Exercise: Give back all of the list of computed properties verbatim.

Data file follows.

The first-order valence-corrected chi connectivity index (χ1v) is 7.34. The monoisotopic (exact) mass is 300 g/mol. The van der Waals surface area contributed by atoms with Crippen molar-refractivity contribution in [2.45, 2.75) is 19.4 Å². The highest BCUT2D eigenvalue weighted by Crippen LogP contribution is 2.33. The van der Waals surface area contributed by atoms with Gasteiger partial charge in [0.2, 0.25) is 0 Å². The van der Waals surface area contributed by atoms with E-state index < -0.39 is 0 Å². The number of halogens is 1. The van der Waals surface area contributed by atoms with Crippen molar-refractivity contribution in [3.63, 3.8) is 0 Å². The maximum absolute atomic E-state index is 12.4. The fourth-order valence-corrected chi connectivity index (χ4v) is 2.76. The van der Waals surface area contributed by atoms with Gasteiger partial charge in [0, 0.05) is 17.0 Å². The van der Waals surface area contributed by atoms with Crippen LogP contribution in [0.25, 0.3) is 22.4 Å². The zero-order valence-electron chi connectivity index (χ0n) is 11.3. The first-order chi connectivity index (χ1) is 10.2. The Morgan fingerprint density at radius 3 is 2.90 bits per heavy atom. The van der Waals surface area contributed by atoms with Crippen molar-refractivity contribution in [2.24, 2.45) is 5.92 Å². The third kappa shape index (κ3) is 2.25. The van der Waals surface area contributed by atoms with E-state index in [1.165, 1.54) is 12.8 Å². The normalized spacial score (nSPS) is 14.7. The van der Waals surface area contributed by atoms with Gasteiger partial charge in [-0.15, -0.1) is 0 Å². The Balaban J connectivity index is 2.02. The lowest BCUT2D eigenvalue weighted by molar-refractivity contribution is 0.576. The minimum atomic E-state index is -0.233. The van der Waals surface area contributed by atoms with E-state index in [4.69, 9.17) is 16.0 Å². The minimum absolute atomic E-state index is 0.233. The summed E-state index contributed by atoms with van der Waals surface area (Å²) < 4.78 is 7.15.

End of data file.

The first-order valence-corrected chi connectivity index (χ1v) is 7.34. The monoisotopic (exact) mass is 300 g/mol. The van der Waals surface area contributed by atoms with Crippen molar-refractivity contribution in [2.45, 2.75) is 19.4 Å². The highest BCUT2D eigenvalue weighted by Crippen LogP contribution is 2.33. The van der Waals surface area contributed by atoms with Gasteiger partial charge in [0.2, 0.25) is 0 Å². The van der Waals surface area contributed by atoms with E-state index < -0.39 is 0 Å². The number of halogens is 1. The van der Waals surface area contributed by atoms with Crippen molar-refractivity contribution in [3.63, 3.8) is 0 Å². The maximum absolute atomic E-state index is 12.4. The fourth-order valence-corrected chi connectivity index (χ4v) is 2.76. The van der Waals surface area contributed by atoms with Gasteiger partial charge in [0, 0.05) is 17.0 Å². The van der Waals surface area contributed by atoms with Crippen LogP contribution in [0.25, 0.3) is 22.4 Å². The zero-order valence-electron chi connectivity index (χ0n) is 11.3. The first-order chi connectivity index (χ1) is 10.2. The Morgan fingerprint density at radius 3 is 2.90 bits per heavy atom. The van der Waals surface area contributed by atoms with Crippen molar-refractivity contribution in [2.24, 2.45) is 5.92 Å². The third kappa shape index (κ3) is 2.25. The van der Waals surface area contributed by atoms with E-state index in [1.165, 1.54) is 12.8 Å². The normalized spacial score (nSPS) is 14.7. The van der Waals surface area contributed by atoms with Gasteiger partial charge in [-0.15, -0.1) is 0 Å². The Balaban J connectivity index is 2.02. The lowest BCUT2D eigenvalue weighted by molar-refractivity contribution is 0.576. The minimum atomic E-state index is -0.233. The van der Waals surface area contributed by atoms with E-state index in [4.69, 9.17) is 16.0 Å². The minimum absolute atomic E-state index is 0.233. The summed E-state index contributed by atoms with van der Waals surface area (Å²) < 4.78 is 7.15.